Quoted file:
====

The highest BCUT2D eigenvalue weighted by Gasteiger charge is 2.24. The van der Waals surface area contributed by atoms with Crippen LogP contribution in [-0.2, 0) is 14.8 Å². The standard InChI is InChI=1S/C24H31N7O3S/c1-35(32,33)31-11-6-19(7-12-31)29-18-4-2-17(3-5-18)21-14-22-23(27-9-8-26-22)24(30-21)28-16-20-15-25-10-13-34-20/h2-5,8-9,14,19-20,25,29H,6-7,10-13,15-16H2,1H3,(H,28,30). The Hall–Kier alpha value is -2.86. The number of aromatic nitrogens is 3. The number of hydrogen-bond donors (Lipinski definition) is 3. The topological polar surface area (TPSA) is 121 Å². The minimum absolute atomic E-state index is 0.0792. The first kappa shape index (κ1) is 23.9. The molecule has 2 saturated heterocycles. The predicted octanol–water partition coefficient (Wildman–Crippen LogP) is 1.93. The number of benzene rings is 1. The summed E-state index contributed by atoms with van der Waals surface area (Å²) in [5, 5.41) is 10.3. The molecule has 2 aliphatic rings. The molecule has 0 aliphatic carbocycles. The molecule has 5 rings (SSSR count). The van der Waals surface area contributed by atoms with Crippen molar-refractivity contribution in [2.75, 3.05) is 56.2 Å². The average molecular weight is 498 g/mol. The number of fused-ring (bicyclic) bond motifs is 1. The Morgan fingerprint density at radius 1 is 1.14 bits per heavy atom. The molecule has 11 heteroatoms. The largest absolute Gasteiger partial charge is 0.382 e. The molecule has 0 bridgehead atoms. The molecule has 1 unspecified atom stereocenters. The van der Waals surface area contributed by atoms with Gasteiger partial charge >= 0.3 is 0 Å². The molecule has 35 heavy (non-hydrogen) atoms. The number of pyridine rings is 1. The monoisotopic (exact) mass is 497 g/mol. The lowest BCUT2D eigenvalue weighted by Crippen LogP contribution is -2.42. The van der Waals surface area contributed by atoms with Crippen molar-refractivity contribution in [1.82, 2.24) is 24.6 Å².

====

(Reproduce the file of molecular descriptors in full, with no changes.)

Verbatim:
The highest BCUT2D eigenvalue weighted by Gasteiger charge is 2.24. The van der Waals surface area contributed by atoms with Crippen LogP contribution in [-0.2, 0) is 14.8 Å². The standard InChI is InChI=1S/C24H31N7O3S/c1-35(32,33)31-11-6-19(7-12-31)29-18-4-2-17(3-5-18)21-14-22-23(27-9-8-26-22)24(30-21)28-16-20-15-25-10-13-34-20/h2-5,8-9,14,19-20,25,29H,6-7,10-13,15-16H2,1H3,(H,28,30). The Hall–Kier alpha value is -2.86. The number of aromatic nitrogens is 3. The number of hydrogen-bond donors (Lipinski definition) is 3. The topological polar surface area (TPSA) is 121 Å². The minimum absolute atomic E-state index is 0.0792. The first kappa shape index (κ1) is 23.9. The molecule has 2 saturated heterocycles. The predicted octanol–water partition coefficient (Wildman–Crippen LogP) is 1.93. The number of benzene rings is 1. The summed E-state index contributed by atoms with van der Waals surface area (Å²) in [5, 5.41) is 10.3. The molecule has 2 aliphatic rings. The molecule has 0 aliphatic carbocycles. The molecule has 5 rings (SSSR count). The van der Waals surface area contributed by atoms with Crippen molar-refractivity contribution in [2.75, 3.05) is 56.2 Å². The average molecular weight is 498 g/mol. The number of fused-ring (bicyclic) bond motifs is 1. The Morgan fingerprint density at radius 1 is 1.14 bits per heavy atom. The molecule has 11 heteroatoms. The largest absolute Gasteiger partial charge is 0.382 e. The molecule has 0 bridgehead atoms. The molecule has 1 unspecified atom stereocenters. The van der Waals surface area contributed by atoms with Gasteiger partial charge >= 0.3 is 0 Å². The molecule has 35 heavy (non-hydrogen) atoms. The number of pyridine rings is 1. The monoisotopic (exact) mass is 497 g/mol. The lowest BCUT2D eigenvalue weighted by Crippen LogP contribution is -2.42. The van der Waals surface area contributed by atoms with Crippen molar-refractivity contribution in [1.82, 2.24) is 24.6 Å².